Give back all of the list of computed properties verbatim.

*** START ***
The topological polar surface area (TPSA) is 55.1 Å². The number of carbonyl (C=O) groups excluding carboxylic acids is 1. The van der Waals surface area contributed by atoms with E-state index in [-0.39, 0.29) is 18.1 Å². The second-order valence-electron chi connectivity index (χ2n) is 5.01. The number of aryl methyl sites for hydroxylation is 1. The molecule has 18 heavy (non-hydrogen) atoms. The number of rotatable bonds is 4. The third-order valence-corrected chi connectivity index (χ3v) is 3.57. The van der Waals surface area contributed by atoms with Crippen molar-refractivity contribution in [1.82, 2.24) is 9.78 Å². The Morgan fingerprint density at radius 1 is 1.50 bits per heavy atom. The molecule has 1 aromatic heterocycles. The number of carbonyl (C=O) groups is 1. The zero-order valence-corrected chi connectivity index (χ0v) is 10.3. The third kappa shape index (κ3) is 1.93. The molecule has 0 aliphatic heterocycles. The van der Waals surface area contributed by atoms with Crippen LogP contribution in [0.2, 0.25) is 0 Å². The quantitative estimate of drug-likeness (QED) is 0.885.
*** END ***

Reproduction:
The topological polar surface area (TPSA) is 55.1 Å². The number of carbonyl (C=O) groups excluding carboxylic acids is 1. The van der Waals surface area contributed by atoms with E-state index in [-0.39, 0.29) is 18.1 Å². The second-order valence-electron chi connectivity index (χ2n) is 5.01. The number of aryl methyl sites for hydroxylation is 1. The molecule has 18 heavy (non-hydrogen) atoms. The number of rotatable bonds is 4. The third-order valence-corrected chi connectivity index (χ3v) is 3.57. The van der Waals surface area contributed by atoms with Crippen molar-refractivity contribution in [1.82, 2.24) is 9.78 Å². The Morgan fingerprint density at radius 1 is 1.50 bits per heavy atom. The molecule has 1 aromatic heterocycles. The number of carbonyl (C=O) groups is 1. The zero-order valence-corrected chi connectivity index (χ0v) is 10.3. The third kappa shape index (κ3) is 1.93. The molecule has 0 aliphatic heterocycles. The van der Waals surface area contributed by atoms with Crippen LogP contribution in [0.2, 0.25) is 0 Å². The quantitative estimate of drug-likeness (QED) is 0.885.